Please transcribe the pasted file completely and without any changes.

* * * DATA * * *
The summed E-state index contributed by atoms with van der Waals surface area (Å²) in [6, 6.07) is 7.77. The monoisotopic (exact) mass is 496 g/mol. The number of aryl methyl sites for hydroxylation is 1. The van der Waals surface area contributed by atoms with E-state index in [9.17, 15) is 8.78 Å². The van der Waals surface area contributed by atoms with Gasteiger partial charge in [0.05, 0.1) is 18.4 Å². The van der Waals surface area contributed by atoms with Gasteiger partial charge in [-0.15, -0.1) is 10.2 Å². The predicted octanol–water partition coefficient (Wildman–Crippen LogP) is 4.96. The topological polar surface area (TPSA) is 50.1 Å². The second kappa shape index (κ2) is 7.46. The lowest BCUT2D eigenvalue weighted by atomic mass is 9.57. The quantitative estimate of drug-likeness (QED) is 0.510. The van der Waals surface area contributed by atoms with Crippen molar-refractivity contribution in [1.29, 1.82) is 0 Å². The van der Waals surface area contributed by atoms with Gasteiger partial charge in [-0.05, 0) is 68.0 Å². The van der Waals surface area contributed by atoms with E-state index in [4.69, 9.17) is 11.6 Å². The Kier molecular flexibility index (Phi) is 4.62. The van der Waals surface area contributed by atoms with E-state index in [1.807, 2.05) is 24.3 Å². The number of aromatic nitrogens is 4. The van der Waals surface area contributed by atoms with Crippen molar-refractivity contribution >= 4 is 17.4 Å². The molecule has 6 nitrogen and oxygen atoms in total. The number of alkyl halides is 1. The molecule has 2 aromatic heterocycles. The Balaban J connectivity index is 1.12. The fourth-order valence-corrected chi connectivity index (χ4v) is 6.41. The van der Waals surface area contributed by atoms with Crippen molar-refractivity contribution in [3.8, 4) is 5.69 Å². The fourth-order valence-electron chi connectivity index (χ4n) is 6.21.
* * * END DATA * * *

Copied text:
The summed E-state index contributed by atoms with van der Waals surface area (Å²) in [6, 6.07) is 7.77. The monoisotopic (exact) mass is 496 g/mol. The number of aryl methyl sites for hydroxylation is 1. The van der Waals surface area contributed by atoms with E-state index in [9.17, 15) is 8.78 Å². The van der Waals surface area contributed by atoms with Gasteiger partial charge in [0.05, 0.1) is 18.4 Å². The van der Waals surface area contributed by atoms with Gasteiger partial charge in [-0.15, -0.1) is 10.2 Å². The predicted octanol–water partition coefficient (Wildman–Crippen LogP) is 4.96. The topological polar surface area (TPSA) is 50.1 Å². The second kappa shape index (κ2) is 7.46. The lowest BCUT2D eigenvalue weighted by atomic mass is 9.57. The quantitative estimate of drug-likeness (QED) is 0.510. The van der Waals surface area contributed by atoms with Crippen molar-refractivity contribution in [1.29, 1.82) is 0 Å². The van der Waals surface area contributed by atoms with Gasteiger partial charge in [-0.05, 0) is 68.0 Å². The van der Waals surface area contributed by atoms with E-state index in [4.69, 9.17) is 11.6 Å². The Kier molecular flexibility index (Phi) is 4.62. The van der Waals surface area contributed by atoms with E-state index in [1.807, 2.05) is 24.3 Å². The number of aromatic nitrogens is 4. The van der Waals surface area contributed by atoms with Crippen molar-refractivity contribution >= 4 is 17.4 Å². The molecule has 6 nitrogen and oxygen atoms in total. The number of alkyl halides is 1. The molecule has 2 aromatic heterocycles. The Balaban J connectivity index is 1.12. The fourth-order valence-corrected chi connectivity index (χ4v) is 6.41. The van der Waals surface area contributed by atoms with Crippen molar-refractivity contribution in [3.8, 4) is 5.69 Å². The fourth-order valence-electron chi connectivity index (χ4n) is 6.21.